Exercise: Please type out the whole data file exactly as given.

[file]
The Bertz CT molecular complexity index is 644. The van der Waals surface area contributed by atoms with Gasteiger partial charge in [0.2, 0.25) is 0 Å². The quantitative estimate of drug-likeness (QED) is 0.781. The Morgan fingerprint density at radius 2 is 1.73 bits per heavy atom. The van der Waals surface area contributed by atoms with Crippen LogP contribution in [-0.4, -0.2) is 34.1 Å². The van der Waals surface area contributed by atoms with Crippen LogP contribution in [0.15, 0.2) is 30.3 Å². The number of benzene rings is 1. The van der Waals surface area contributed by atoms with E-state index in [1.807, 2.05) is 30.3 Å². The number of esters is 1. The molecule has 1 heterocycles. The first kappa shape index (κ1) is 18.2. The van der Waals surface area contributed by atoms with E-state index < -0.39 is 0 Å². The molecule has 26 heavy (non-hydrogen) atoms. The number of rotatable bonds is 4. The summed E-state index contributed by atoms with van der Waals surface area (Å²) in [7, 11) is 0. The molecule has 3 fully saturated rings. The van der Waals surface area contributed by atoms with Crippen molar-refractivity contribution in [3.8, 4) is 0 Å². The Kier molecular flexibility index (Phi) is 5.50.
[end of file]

The Bertz CT molecular complexity index is 644. The van der Waals surface area contributed by atoms with Gasteiger partial charge in [0.2, 0.25) is 0 Å². The quantitative estimate of drug-likeness (QED) is 0.781. The Morgan fingerprint density at radius 2 is 1.73 bits per heavy atom. The van der Waals surface area contributed by atoms with Crippen LogP contribution in [-0.4, -0.2) is 34.1 Å². The van der Waals surface area contributed by atoms with Crippen LogP contribution in [0.15, 0.2) is 30.3 Å². The number of benzene rings is 1. The van der Waals surface area contributed by atoms with E-state index in [1.807, 2.05) is 30.3 Å². The number of esters is 1. The molecule has 1 heterocycles. The first kappa shape index (κ1) is 18.2. The van der Waals surface area contributed by atoms with E-state index < -0.39 is 0 Å². The molecule has 26 heavy (non-hydrogen) atoms. The number of rotatable bonds is 4. The summed E-state index contributed by atoms with van der Waals surface area (Å²) in [7, 11) is 0. The molecule has 3 fully saturated rings. The van der Waals surface area contributed by atoms with Crippen molar-refractivity contribution in [3.8, 4) is 0 Å². The Kier molecular flexibility index (Phi) is 5.50.